A rather bizarre ruling has been handed down by the Minnesota Supreme Court on the warrantless acquisition of blood and urine samples from DUI suspects. The plaintiff, Wesley Brooks, provided the samples which were used as evidence in each of his three DUI convictions. Brooks is arguing that he can't truly have "consented" to these searches because the state's laws provide no acceptable way to decline them. According to him, the statutes governing these collections turn it into state-approved coercion.
According to the court, Brooks had already given his "implied consent." Furthermore, he voluntarily agreed to each of the collections. But these two facts, which seemingly paint Brooks into a corner, aren't what they seem at face value.
First, the way the state determines "implied consent" to blood and urine collection is very questionable.
That law [relating to implied consent], established in 1961, says anyone issued a driver’s license has automatically agreed to chemical testing during a DWI arrest and the results can be used against them in court.
If you don't agree to this, you don't get a driver's license. Tying what many people consider to be an essential object to implied consent is problematic. For most people, a driver's license doubles as an ID card, something nearly everyone needs to access employment and a host of other services. While an ID card can be obtained on its own, the lack of a valid license opens drivers up to many other charges if they choose to operate a vehicle, another indispensable part of many people's lives.
Even if someone wanted to skip out on the tied-in "implied consent" by using a license registered in another state, they can't. Out-of-state licenses are only valid for 60 days in Minnesota [stat. 171.03(g)
] and operating a vehicle past that point opens the driver up to misdemeanor charges for driving without a valid license [stat. 171.24 subd. 4,5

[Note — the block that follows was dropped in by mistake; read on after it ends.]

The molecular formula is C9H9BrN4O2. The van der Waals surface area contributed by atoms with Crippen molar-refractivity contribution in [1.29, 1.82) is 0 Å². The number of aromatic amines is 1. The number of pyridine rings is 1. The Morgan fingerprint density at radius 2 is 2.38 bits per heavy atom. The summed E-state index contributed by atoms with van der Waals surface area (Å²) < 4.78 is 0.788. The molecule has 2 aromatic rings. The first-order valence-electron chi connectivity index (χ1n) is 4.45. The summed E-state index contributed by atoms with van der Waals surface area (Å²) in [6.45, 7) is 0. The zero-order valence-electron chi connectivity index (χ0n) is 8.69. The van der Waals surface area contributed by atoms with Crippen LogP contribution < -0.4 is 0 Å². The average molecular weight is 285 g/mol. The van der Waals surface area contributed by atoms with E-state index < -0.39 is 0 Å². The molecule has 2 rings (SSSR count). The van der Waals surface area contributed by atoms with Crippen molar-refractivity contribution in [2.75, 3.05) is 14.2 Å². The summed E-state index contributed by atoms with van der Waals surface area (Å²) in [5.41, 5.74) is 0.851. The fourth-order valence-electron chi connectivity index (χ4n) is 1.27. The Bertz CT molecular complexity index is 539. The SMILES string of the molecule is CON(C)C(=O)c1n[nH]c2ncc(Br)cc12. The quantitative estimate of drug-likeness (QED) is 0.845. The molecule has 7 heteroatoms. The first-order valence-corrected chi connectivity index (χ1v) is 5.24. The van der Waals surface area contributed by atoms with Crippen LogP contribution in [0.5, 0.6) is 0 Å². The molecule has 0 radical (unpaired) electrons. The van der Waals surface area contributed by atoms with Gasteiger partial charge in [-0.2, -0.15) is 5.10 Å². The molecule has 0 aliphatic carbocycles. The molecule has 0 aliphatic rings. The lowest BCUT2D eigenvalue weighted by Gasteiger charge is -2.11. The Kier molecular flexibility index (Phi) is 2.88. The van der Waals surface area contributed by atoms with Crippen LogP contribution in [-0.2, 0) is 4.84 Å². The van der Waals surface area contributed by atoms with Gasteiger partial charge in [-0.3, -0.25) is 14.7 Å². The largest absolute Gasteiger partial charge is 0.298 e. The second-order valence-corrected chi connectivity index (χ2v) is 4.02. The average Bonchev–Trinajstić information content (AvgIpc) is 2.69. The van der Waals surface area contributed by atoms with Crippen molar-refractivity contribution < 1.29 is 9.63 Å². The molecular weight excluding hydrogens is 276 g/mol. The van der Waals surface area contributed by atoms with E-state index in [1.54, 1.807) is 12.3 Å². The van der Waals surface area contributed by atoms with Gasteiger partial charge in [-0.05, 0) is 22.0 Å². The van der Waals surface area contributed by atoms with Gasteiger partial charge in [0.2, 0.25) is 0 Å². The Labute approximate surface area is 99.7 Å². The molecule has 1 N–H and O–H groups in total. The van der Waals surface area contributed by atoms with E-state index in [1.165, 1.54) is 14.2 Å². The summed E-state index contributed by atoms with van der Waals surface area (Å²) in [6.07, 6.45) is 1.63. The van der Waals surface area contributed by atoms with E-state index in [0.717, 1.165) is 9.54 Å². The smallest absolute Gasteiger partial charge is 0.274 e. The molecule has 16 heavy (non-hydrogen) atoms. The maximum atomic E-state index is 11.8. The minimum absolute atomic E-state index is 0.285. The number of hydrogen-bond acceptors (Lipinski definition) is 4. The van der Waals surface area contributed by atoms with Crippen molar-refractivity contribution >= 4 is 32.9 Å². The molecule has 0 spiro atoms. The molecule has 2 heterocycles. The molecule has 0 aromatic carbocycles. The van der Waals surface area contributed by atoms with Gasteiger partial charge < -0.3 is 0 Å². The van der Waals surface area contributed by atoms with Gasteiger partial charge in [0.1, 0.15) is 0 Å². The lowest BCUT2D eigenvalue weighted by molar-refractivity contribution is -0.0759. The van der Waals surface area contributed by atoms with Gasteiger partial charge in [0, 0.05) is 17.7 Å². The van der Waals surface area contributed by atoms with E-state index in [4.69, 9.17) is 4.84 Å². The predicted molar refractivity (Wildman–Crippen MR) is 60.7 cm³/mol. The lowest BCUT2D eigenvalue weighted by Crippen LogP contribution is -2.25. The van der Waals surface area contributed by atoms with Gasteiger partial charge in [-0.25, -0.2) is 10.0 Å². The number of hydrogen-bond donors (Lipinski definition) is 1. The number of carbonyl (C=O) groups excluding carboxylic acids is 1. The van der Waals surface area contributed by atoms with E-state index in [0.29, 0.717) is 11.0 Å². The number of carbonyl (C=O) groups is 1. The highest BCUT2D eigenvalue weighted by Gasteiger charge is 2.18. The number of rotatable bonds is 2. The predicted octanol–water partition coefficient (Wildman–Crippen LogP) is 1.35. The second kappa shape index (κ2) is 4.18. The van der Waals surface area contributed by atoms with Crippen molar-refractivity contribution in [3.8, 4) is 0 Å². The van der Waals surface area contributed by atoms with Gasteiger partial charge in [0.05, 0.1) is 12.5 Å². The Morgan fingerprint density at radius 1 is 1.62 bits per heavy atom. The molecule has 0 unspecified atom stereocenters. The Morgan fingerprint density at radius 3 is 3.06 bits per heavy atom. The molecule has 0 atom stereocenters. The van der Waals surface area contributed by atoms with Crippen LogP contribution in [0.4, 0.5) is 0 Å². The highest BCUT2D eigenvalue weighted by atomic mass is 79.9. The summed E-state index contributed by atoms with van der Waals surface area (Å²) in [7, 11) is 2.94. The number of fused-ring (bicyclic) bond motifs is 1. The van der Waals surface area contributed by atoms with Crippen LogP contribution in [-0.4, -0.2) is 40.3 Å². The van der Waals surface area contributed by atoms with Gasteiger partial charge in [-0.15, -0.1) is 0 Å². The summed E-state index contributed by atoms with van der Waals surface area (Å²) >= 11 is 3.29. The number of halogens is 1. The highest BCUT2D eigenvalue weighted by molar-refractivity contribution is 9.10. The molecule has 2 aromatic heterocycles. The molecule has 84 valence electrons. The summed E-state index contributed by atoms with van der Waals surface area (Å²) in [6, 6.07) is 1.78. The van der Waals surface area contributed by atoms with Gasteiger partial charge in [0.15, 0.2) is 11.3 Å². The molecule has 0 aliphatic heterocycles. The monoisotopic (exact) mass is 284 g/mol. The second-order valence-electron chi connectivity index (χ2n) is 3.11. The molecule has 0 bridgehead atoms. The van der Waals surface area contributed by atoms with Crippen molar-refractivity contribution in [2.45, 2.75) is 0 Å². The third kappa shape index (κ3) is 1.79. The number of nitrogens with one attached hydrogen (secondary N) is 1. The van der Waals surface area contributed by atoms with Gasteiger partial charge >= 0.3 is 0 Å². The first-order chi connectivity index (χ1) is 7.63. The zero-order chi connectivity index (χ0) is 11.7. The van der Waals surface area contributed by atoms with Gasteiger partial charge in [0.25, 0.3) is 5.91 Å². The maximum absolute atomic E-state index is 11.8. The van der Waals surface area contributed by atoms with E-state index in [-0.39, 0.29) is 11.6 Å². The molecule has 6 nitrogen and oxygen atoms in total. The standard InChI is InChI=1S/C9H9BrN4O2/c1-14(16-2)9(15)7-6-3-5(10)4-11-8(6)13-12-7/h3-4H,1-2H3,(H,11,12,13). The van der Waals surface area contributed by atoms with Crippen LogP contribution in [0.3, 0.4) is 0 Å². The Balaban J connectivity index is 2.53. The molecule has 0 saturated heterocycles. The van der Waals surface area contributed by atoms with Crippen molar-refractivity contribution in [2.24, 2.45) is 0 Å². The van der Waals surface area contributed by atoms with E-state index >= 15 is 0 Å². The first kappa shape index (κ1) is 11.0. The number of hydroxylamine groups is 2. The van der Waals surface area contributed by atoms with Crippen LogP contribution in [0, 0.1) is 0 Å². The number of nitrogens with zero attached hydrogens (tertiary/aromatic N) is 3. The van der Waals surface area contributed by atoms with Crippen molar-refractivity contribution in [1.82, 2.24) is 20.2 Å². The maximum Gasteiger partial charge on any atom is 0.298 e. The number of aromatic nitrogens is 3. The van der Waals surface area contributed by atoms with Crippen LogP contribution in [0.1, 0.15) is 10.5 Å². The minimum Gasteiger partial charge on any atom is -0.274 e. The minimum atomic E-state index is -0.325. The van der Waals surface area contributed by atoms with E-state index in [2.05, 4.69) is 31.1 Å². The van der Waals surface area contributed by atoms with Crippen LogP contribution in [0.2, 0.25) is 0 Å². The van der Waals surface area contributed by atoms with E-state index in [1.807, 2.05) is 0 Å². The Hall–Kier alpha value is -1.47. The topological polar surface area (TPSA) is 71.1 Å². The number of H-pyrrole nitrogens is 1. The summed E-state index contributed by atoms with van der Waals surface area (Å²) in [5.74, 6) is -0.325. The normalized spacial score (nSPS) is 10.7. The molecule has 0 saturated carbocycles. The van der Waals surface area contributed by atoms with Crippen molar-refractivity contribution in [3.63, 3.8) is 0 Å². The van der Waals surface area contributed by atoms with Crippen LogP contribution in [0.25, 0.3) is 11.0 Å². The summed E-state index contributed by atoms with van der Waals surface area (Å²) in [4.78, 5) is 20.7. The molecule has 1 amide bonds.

] ("disqualified" by not passing a written exam or skills test [by not taking one], the first of which is required to transfer a license).
So, this "implied consent" is for all intents and purposes unvoidable. If you have a MN drivers license, you've given your "implied consent" for these searches. This likely flew under the radar because it's tied to driving while intoxicated. If this instead gave drivers' implied consent to searches of their vehicles whenever pulled over for certain violations, the law wouldn't have made it past the voting stage. But because it's tied to a universally reviled behavior, it's still on the books fifty years later.
The next problem is that, while this is only "implied" consent, opting out of this collection only makes things worse. Refusal to consent to the searches results in additional criminal charges.
Damned if you do and damned if you don't, but still the court found this didn't add up to coercion.
“A driver’s decision to agree to take a test is not coerced simply because Minnesota has attached the penalty of making it a crime to refuse the test,” Chief Justice Lorie Gildea wrote in the opinion.